Matthew. I wonder if you read the entire essay that I pointed you to.
It was about much more than capital punishment and did address the topic of justifiable self-defense and killing altogether.
Yes, I agree with your model on the whole. Your realist model is what you have also called “Constantinian” (though I disagree with you about that). But I definitely agree with you about the space/time thing.
I’ve just been re-reading Trevor Huddleston’s “Naught for your comfort”, and he describes talking to a Dutch Reformed apartheid supporter, who tells him “The difference between us is eschatological”, and indeed it is.
Steve, I was wondering how you might respond to this, given some of your previous defences of Constantine. I am suspecting western Catholic versus eastern Orthodox perspectives of Constantine are at play here. So my question is, where would you locate the eschatological shift if not with Constantine, Augustine, etc.?
I donno John, I read it again and it still seems to focus mostly on criminal punishment, apart from some digressions into environmental justice in the middle.
Running it through a word frequency counter I see it mentions “self” 22 times, “right” 18 times, “moral” 17 times, “revenge” and “punishment” 13 times, “defence” 8 times, “criminal” 7 times and “war” not once.
While I concede there seems to be some intention to generalize self defence to include national defence, that line of thinking is not developed to any great depth and I believe the word count says it all, particularly when many of the “defence” mentions relate to self-defence only.
In any event, I’m taking it that you see your own path most closely related to the “realist” position?
The change can be sean in the West when people start talking about “heaven”, but the Orthodox prefer to speak of “the heavenly kingdom”. At the beginning of the Divine Liturgy, the priest says “Blessed in the Kingdom of the Father, the Son and the Holy spirit” and it is the Kingdom that breaks in upon us.
You can see it in architecture: when in the west people were building tall, tall cathedrals with spires pinting to heaven above, the Orthodox were building temples with domes, with the message “Christ is in our midst”, and the temple is a representation of heaven come to earth.
How this worked out in practice, of course, varied. There was the idea that Christian rulers should make their kingdom an image of God’s kingdom, but sinful men project a distorted image.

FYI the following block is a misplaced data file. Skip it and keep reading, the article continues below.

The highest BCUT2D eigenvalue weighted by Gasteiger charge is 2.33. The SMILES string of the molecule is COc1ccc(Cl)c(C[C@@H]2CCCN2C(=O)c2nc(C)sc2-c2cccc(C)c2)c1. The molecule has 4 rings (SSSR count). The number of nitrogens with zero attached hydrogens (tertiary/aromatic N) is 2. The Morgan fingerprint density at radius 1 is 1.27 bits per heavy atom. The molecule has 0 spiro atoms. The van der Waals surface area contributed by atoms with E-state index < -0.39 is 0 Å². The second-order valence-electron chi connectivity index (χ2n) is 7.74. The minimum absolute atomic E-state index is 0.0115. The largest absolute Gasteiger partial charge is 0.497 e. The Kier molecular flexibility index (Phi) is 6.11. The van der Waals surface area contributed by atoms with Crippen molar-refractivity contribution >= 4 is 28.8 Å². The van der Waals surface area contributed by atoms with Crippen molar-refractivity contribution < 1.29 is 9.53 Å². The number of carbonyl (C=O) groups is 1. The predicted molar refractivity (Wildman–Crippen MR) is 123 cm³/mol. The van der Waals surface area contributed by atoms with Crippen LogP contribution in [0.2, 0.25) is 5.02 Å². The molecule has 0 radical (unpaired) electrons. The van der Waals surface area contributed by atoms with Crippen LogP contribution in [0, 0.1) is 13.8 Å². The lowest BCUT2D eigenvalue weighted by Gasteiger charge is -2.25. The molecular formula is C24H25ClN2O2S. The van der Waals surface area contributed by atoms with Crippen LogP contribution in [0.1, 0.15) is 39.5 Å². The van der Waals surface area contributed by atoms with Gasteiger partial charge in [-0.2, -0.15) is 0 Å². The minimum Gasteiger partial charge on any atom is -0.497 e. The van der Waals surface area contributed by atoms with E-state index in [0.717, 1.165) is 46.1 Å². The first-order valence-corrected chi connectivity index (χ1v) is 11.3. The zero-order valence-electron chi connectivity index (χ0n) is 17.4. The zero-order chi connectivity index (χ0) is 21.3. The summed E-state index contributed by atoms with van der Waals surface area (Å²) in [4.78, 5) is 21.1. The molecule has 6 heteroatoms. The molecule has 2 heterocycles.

My daughter (studying theology in Greece) has pointed out that the English “kingdom” can sometimes give the impression of a state with boundaries — the Kingdom of Swaziland, the Kingdom of Lesotho, the United Kingdom of Great Britain and Northern Ireland. But the Greek is sometimes better translated as “reign” rather than Kingdom. The Kingdom of Heaven doesn’t mean that heaven is a place with borders, like Lesotho. It is the boundless reign of God.
When do you think that was though Steve? I’m still wondering about Augustine’s influence. In western Christianity we tend to associate Augustine fairly closely with Constaintine, given he was less than 50 years later, and likewise had a big impact on how we see church and state relationships. But I conceed his influence was far greater in the west that the east, so maybe that’s where our differing perspectives on Christendom really come from. He was one of the early architects of western Christian just war doctrine after all. Maybe the neoPlatonic influence of Augustine is decisive for this debate? If so, that raises some very interesting questions for the neoCalvinist / neoAnabaptist debate, given Calvin’s debt to Augustine.
And by the way, I agree “reign of God” is a better translation of the greek than “kingdom of God”, but then that’s to be expected given what I’ve already said of my eschatological leanings.
As someone once said:
The East was not influenced by Augustine: its anthropology is different from that of the West.
The East was not influenced by Anselm: its soteriology is different from that of the West.
The East was not influenced by Aquinas: its methodology is different from that of the West.
So I’m not an expert on Augustine, but I do remember reading, a long time ago, a book by Prof Edgar Brookes, “The ‘City of God’ and the politics of crisis”, which you might find interesting if you can get hold of a copy. University libraries might have it.
I started writing this a couple of hours ago, then got distraced editing the Wikipedia article on Edgar Brookes!
You’ve given me much to think about. So, it seems we agree that, whatever else happened, Augustine was significantly involved in this shift from eschatological to metaphysical understandings of church / state relationships. Seems I should delve deeper into Augustinian ecclesiology and eschatology in future developing this model. I’ll dust off my copy of City of God.